June 17, 2024

New Biden Student Debt Relief Could Take Over a Year to Complete

  • Biden is negotiating rules to implement his new student debt relief plan.
  • It recently took his Department of Education 15 months to go through that process.
  • The process requires the administration to negotiate and seek public feedback.

Loan forgiveness for student borrowers may not arrive anytime soon.

After the Supreme Court struck down President Joe Biden’s first attempt to cancel student debt using the HEROES Act of 2003, the Department of Education announced it would try again — this time using the Higher Education Act of 1965.

The HEROES Act allowed the administration to move quickly with the relief, as the law said the secretary of education could waive or modify student loans in connection with a national emergency. While the high court ruled that Biden overstepped his authority by using that law for broad student debt relief, it did not rule out the Higher Education Act as another way to get debt relief for borrowers.

The law says the Department of Education can enforce, pay, compromise, waive or release “any right, title, claim, lien or claim” related to federal student debt. But that law requires Biden to go through the rulemaking process. Before the Department implements a policy, it must place its proposal on the Federal Register to allow the public to comment on it. That initial proposal is called a Notice of Proposed Rulemaking. Once the Department publishes its proposal, it holds a public hearing and then undergoes a series of negotiations with stakeholders and experts until all parties reach a consensus on the regulation.

That process has historically taken a long time, which means the new attempt at broad student-debt relief may not come for some time.

There is no set timeline for the department to complete this process, and it has varied in the past. But under the Biden administration, the rulemaking process is the fastest for a series of higher education reforms started in August 2021and the official rule was published at the beginning of Novemberabout 15 months in total.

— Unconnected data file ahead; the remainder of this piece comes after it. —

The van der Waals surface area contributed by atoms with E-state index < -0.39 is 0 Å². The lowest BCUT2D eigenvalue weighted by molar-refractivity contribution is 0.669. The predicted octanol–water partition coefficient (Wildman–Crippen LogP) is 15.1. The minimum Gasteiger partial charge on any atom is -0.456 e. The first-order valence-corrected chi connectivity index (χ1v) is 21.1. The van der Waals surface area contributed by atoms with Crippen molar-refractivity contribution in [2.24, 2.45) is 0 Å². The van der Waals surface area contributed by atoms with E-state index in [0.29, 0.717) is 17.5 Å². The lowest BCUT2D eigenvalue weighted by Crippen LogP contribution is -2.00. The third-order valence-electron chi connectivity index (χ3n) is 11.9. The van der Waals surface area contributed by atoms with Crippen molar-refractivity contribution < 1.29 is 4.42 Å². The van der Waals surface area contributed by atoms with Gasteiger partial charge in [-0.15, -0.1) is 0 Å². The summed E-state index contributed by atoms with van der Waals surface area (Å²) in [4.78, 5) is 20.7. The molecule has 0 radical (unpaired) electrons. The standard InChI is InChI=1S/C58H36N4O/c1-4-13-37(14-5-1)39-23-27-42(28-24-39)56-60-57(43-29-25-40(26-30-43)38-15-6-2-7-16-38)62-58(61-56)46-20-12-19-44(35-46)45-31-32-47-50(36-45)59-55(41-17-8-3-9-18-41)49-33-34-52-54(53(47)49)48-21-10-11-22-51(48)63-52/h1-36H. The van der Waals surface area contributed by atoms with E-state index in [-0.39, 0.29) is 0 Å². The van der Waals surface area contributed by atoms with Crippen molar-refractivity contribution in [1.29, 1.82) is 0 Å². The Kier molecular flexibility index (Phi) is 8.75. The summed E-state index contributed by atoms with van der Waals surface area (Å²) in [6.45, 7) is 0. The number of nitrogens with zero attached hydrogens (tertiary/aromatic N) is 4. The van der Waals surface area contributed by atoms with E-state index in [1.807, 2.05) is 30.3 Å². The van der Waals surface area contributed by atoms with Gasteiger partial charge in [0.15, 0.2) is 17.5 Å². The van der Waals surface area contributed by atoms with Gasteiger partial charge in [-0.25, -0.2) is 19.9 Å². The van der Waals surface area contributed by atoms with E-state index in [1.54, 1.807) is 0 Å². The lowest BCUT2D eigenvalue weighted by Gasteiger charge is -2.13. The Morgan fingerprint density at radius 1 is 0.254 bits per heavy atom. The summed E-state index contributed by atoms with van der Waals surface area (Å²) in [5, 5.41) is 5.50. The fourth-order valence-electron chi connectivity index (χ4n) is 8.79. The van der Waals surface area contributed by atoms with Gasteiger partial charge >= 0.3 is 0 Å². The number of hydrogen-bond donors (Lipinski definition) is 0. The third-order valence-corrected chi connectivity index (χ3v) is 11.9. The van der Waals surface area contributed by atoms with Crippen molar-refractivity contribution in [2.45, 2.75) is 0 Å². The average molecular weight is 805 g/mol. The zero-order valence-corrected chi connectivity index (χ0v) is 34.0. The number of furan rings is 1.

Of course, the timeline for this new plan for student debt relief could be faster, and Department of Education officials have said they will work as quickly as they can on the process of getting relief for borrowers. The timeline also does not account for any litigation that may arise.

“We want to help borrowers let down by the basic federal student loan market — that investments in yourself and your education will help you lead a better life,” Deputy Education Secretary James Kvaal said during a public hearing Tuesday. “For those who have seen their debt get out of hand, even as they make the payments we ask of them, we will help as many borrowers as possible, and we will work as quickly as possible under the law.”

What comes next

The department held the public hearing on Biden’s new debt relief plan on Tuesday, where department officials heard from borrowers, advocates and experts on how they thought the proposal should be shaped.

He is now in the process of selecting negotiators. Negotiators are nominated by the public and selected by the Department, which will seek nominations through the Federal Register. According to the website, negotiators could include “students, legal aid organizations representing students, institutions of higher education, state student grant agencies, guaranty agencies, lenders, secondary markets, loan servicers, guaranty agency servicers, collection agencies, state agencies, and accrediting agencies.”

Once negotiating committees are established, they will meet for three sessions at monthly intervals, and each session usually lasts three days, but the number of sessions may vary depending on how the negotiations play out. In order for negotiators to reach consensus on the debt relief proposal, all members of the committee must agree to the final rule. When that happens, the department will republish the text of the rule in the Federal Register for public comment, and will consider the comments before publishing the final rule.

During the negotiation of the rules, the Department intends to return to facilitating the repayment of borrowers starting in October, and the interest will start accruing again in September. There will be a 12-month “on-ramp” period when borrowers who miss payments will not be reported to credit agencies, along with a new income-based repayment plan to lower borrowers’ monthly payments.

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